The Somme: ‘Ulster Fry confirmed the offensive was near’

Out of the three boys  all friends and relatives  only Robert Montgomery survived. This picture is believed to have been taken around 1919.
Out of the three boys  all friends and relatives  only Robert Montgomery survived. This picture is believed to have been taken around 1919.

Fivemiletown man Bob Baird recalls the journey of three relatives whose lives were intertwined, and whose journeys all led them to the carnage of the Somme.

Out of the three, two great-uncles – Thomas Baird and Samuel Montgomery – died, whilst his grandfather – Robert Montgomery, pictured – survived:

During the long, hot summer of 1900, a group of little lads spent the whole of their seasonal holiday playing together out in the fields around Limavady.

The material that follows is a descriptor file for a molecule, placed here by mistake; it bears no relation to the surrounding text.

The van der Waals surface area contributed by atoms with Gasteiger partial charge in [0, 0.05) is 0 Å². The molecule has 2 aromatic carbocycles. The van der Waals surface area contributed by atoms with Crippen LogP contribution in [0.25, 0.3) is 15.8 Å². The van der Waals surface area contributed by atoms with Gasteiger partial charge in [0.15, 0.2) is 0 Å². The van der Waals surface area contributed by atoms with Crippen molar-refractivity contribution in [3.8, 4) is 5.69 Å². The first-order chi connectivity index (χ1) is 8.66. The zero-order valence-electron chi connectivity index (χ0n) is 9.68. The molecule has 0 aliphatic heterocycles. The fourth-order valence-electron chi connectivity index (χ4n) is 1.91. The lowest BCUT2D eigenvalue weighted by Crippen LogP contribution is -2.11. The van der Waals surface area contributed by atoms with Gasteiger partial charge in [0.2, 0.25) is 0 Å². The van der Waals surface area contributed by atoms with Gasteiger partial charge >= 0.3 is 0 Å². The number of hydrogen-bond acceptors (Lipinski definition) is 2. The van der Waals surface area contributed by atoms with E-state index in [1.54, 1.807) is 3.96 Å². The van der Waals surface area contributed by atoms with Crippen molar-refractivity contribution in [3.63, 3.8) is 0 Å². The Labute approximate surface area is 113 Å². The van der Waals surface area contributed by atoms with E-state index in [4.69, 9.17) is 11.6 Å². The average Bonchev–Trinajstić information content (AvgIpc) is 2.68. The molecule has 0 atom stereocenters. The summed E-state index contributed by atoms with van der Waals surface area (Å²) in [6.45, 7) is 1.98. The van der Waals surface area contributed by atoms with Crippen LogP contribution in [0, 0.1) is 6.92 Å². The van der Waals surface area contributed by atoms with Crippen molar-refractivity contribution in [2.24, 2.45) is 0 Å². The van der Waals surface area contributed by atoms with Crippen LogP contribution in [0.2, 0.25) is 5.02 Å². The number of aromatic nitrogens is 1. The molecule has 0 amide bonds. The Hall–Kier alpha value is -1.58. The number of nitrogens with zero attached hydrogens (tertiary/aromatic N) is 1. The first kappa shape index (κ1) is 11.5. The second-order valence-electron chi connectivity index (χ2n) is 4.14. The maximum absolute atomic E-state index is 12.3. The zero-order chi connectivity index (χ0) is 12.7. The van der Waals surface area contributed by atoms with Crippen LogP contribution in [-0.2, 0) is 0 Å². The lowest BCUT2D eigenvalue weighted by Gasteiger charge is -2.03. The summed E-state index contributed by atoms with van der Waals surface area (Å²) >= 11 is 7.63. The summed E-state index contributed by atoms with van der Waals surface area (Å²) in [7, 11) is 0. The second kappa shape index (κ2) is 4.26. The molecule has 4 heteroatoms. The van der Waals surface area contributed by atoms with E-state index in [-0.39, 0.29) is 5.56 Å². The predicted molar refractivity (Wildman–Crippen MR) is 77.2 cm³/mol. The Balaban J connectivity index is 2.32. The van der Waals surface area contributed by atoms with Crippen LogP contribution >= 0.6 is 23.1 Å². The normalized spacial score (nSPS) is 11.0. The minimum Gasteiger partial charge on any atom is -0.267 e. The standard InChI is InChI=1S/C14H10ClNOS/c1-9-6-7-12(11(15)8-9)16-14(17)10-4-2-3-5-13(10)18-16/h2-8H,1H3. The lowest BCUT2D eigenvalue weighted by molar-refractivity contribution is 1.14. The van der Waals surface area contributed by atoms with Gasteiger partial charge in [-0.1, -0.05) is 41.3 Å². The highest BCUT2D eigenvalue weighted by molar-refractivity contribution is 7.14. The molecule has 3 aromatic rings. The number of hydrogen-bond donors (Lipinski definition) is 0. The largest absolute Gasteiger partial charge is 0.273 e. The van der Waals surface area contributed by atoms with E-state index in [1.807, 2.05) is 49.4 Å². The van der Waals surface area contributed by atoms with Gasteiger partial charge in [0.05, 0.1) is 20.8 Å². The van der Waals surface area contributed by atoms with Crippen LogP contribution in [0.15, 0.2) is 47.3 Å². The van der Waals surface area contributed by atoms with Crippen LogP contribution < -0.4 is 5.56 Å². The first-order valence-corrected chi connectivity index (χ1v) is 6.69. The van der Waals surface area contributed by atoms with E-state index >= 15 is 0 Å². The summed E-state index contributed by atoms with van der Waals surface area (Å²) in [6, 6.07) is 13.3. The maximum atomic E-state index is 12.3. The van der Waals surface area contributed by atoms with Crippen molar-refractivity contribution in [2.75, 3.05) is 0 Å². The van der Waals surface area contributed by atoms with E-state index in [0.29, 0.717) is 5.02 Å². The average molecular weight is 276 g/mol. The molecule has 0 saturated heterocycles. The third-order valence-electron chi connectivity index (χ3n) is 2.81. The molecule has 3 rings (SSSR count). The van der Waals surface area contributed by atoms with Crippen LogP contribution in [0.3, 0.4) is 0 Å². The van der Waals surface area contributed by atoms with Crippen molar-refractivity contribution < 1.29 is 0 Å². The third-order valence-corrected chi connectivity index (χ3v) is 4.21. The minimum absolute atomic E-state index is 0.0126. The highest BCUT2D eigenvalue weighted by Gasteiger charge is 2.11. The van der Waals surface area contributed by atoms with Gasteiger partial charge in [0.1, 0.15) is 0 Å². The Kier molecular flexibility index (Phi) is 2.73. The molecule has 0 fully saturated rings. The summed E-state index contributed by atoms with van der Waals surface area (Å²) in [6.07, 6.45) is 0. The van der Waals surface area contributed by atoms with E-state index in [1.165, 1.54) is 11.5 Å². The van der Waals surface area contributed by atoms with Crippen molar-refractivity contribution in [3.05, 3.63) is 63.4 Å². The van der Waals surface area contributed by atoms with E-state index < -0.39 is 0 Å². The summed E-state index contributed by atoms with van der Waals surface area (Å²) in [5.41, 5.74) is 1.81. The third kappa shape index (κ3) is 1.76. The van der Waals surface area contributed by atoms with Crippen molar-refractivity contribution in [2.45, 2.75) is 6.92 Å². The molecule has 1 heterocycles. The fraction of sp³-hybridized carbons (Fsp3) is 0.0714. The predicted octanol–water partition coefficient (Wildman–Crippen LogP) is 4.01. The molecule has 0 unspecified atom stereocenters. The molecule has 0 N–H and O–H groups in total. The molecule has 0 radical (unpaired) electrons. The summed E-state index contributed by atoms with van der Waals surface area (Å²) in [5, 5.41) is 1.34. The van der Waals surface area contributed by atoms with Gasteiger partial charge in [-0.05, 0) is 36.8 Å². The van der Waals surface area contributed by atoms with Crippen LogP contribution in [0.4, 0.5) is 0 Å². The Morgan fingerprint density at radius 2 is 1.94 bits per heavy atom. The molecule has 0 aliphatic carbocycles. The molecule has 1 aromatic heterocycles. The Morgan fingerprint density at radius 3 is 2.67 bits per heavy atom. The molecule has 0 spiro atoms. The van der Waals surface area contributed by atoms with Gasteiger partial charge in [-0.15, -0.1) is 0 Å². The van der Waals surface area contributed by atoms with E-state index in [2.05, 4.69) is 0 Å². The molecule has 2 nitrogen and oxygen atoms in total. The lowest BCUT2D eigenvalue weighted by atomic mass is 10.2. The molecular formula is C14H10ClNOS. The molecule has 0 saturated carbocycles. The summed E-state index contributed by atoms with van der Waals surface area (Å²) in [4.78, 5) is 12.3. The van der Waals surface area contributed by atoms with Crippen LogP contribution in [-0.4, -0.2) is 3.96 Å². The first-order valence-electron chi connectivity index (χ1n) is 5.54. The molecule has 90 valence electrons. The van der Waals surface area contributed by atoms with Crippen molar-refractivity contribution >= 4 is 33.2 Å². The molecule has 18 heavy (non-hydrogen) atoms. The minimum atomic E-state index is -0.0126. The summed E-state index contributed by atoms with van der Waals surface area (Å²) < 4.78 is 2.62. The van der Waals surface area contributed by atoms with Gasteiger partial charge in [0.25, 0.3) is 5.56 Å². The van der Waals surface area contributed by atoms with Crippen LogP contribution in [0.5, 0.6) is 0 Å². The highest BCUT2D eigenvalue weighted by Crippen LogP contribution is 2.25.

The Baird and the Montgomery children were neighbours, and their mothers were cousins.

They remained great pals until the day when Bob Montgomery Senior uprooted his entire family and took them over to live in Everton, Liverpool, where he had set up a house painting business.

The two Montgomery sons, Robert and Samuel, quickly settled down to their new life in the busy city, which came as quite a shock after the rural lifestyle they had previously enjoyed in Limavady with pals Thomas and Jamie Baird.

In the succeeding years the youngsters grew into adults; the Baird lads starting life on the farm, while the Montgomery boys followed their father into his painting business.

Both families kept up with each other largely via the children’s mothers.

But at an international level, a disaster was looming which would change their lives forever.

Lord Kitchener started a direct appeal for more men to enlist in what the Kaiser had described as Britain’s “contemptible little army”.

Across the length and breadth of Great Britain many cities formed “Pals” battalions, formed solely for the duration of the war and attached to the British Army’s established regular regiments.